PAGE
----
Despite the fact that there is still widespread ignorance of the history of God’s people among far too many local churches, only a die-hard pessimist would view the current scene of interest in the Christian past with profound discouragement. We are seeing the production of some fabulous historical scholarship by relatively recent doctoral graduates as well as a flurry of works for a more general popular audience. This new book by Jason Duesing, Provost of Midwestern Baptist Theological Seminary, falls into the latter category and seeks to introduce readers to seven key figures—“seven summits” to use Duesing’s mountaineering image—in the history of the church. Five of them are no surprise—Augustine, Martin Luther, John Calvin, Jonathan Edwards, and William Carey. These are obvious giants. The other two—Balthasar Hubmaier and Carl F. H. Henry—are more idiosyncratic to Duesing’s own faith journey and his Baptist convictions. But as he rightly stresses, Hubmaier, as the doyen of 16th century Anabaptist theologians, has much to teach contemporary western believers whose world is one where religious liberty is increasingly being challenged (pp. 71−72, 78−79). And as Duesing notes, Henry’s firm commitment to the authority of God’s Word stands behind the remarkable ministry of Billy Graham (pp. 107, 114). Given that both religious liberty and biblical authority are critical issues of our day, Duesing has good reason for including these two lesser known figures.
Duesing’s chapter on William Carey (p. 93−105) is typical of his treatment of each of these seven figures. After indicating Carey’s importance—he “changed the modern world” and his An Enquiry into the Obligations of Christians, to Use Means for the Conversion of the Heathens (1792) is a landmark book in the history of the Church—Duesing tracks through Carey’s life with some lengthy extracts of his writings to give readers an idea of Carey’s radical commitment to missions. Notably, Duesing does not shy away from discussing one key problem area of Carey’s life—the collapse of his wife Dorothy into insanity. Backing up this substantial overview is Duesing’s awareness of the latest Carey scholarship, reflected both in the footnotes and the recommended reading at the close of the chapter. A quote from one of Carey’s co-workers, John Fountain, helps Duesing summarize Carey’s life: “He keeps the grand end in view.”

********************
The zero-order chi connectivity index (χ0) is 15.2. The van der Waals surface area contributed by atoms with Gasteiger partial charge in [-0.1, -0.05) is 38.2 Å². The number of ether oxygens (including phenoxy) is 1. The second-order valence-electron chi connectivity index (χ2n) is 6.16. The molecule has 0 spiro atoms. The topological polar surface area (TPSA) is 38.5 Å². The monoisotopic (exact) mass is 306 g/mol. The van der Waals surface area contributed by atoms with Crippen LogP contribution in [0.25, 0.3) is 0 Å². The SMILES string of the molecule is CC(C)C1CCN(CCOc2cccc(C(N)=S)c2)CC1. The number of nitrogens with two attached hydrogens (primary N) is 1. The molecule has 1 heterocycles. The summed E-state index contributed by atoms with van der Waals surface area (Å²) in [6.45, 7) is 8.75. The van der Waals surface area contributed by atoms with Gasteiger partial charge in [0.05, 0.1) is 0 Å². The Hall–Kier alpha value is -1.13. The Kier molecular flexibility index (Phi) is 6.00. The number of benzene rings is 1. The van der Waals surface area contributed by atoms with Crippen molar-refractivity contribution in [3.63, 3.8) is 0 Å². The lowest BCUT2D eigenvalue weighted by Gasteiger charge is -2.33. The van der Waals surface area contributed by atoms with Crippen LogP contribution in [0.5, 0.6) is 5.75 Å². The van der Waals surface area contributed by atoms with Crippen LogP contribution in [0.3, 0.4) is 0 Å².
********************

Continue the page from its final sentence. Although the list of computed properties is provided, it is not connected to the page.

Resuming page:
An opening chapter and conclusion defend the importance of learning church history through biography. This is an excellent tool for the novice to the history of Christianity and also a great reminder for more advanced students that God changes history through people.